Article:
A wave of reorganizations is washing over the hospital industry.
Both not-for-profit and for-profit systems are rejiggering operations, streamlining governance, remaking executive ranks or unwinding partnerships.
Since last month, at least six systems stretching from coast to coast have an-nounced major reorganization plans.
"It's fairly predictable, because in business when you go through a period of growth and expansion-analogous to the development of these integrated systems-that is ordinarily followed by a period of reorganization and restructuring," said Alan Zuckerman, a director at the Philadelphia-based consulting firm Health Strategies & Solutions. "Digestion is followed by indigestion."
The systems that belched are:
* Money-losing Catholic Healthcare West, San Francisco, which has unveiled a sweeping corporate reorganization plan that eliminates its regional structure and centralizes management and governance at the corporate level.
* Debt-laden University of Pennsyl-vania Health System, Philadelphia, which the University of Pennsylvania plans to spin off into a wholly owned subsidiary with its own chief executive officer and governing board.
* Ascension Health, St. Louis, which is undergoing an organizational restructuring three months after a new CEO took the reins (See story opposite page).
* HCA-The Healthcare Co., Nashville, and the Sisters of Charity of St. Augustine Health System, Cleveland, which announced a deal whereby HCA will sell its half-interest in a partnership it has with the Roman Catholic system in South Carolina.
* Health Midwest, Kansas City, Mo., which grouped some of its hospitals under a central regional management team to cut costs and improve governance.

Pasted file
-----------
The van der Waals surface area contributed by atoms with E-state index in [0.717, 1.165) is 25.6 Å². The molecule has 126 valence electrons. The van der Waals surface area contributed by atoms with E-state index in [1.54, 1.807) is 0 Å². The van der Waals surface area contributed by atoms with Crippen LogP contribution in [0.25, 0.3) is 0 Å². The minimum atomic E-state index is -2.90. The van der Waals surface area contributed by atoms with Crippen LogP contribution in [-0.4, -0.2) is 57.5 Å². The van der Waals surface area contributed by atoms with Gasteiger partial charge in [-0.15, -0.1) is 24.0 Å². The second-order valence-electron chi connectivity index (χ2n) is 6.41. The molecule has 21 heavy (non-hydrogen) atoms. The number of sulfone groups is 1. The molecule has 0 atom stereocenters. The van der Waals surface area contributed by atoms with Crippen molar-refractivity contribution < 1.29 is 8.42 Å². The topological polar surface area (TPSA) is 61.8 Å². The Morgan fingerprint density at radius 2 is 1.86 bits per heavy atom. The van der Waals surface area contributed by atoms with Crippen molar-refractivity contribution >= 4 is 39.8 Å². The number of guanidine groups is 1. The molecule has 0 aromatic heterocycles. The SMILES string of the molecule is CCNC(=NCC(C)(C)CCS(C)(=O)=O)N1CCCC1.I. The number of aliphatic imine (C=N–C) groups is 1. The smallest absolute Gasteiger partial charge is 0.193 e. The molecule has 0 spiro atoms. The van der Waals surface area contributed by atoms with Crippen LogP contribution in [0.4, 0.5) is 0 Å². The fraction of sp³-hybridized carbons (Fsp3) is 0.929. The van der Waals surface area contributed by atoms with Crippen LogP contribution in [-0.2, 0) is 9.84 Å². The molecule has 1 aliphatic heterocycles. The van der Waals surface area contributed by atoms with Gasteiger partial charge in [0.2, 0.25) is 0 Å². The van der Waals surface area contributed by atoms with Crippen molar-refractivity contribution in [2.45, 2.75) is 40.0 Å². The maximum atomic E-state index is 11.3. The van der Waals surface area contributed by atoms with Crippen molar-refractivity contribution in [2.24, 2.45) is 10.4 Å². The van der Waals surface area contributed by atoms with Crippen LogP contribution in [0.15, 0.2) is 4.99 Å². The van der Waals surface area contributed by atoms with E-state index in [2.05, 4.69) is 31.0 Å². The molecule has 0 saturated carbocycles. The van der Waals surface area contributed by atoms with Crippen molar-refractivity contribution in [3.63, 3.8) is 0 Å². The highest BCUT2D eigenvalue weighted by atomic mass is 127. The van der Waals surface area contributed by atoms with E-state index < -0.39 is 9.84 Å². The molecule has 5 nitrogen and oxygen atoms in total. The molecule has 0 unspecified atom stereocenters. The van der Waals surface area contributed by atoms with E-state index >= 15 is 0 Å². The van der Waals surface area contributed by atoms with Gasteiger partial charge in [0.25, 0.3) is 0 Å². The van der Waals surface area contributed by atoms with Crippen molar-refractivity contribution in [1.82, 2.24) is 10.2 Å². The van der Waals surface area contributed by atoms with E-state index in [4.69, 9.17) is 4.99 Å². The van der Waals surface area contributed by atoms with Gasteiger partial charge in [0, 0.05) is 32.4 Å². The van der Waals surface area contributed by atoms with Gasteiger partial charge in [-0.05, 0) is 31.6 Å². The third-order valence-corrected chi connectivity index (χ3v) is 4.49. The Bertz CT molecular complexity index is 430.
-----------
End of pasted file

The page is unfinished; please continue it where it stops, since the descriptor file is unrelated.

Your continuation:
Zuckerman predicted that more reorganizations would follow.
The hospital industry, he said, is six to 12 months into a period of restructuring that could last two to three years. During that time, Zuckerman said, systems will shed units, downsize and reorganize how they do business.
"Then we'll be ready for the next period of growth," he said.
For some systems, reorganizing is a way to clean up a financial mess.
That's the case at CHW, which has a new CEO, Lloyd Dean, and a roster of new senior managers, said Wanda Jones, president of New Century Healthcare Institute, a San Francisco-based consulting firm.
CHW is hoping its reorganization, launched last month, will turn around the finances of the ailing system, which has had four years of operational losses totaling more than $878 million.
In other cases, reorganization is about leadership change. Ascension welcomed a new CEO in January when Douglas French took the reins of the nation's largest not-for-profit healthcare system.
"You get a new CEO, and he's looking to form his management team," said Lisa Martin, an analyst at Moody's Investors Service.
Ascension plans to add new senior management positions, such as a first-ever chief medical officer and a chief information officer. Ascension also will hire a new chief financial officer to replace Jerry Widman, who plans to leave.
Martin said reorganizations also are about instilling a greater sense of accountability, which is the case with CHW and with the UPHS spinoff.
But mishandled reorganizations can do more harm than good, said Tom Atchison, head of Atchison Consulting Group in Oak Park, Ill.
Reorganizations can sink employee morale, especially among caregivers, and induce what Atchison calls the "FUD reaction"-fear, uncertainty and doubt.
"How enthusiastic are you to reach out and improve care when you're frightened, uncertain and doubtful?" Atchison said.
Atchison said hospitals and systems can minimize negative effects by bringing in early in the process the personnel who are most affected by a reorganization.
Atchison said he has worked with clients who cut staff but saw employee morale rise because employees realized change was necessary and were involved in the process.
Atchison's motto for organizational change is: "It's never what you do; it's always how you do it.
"You don't have to like the outcome, but you can like the way it was achieved," he said.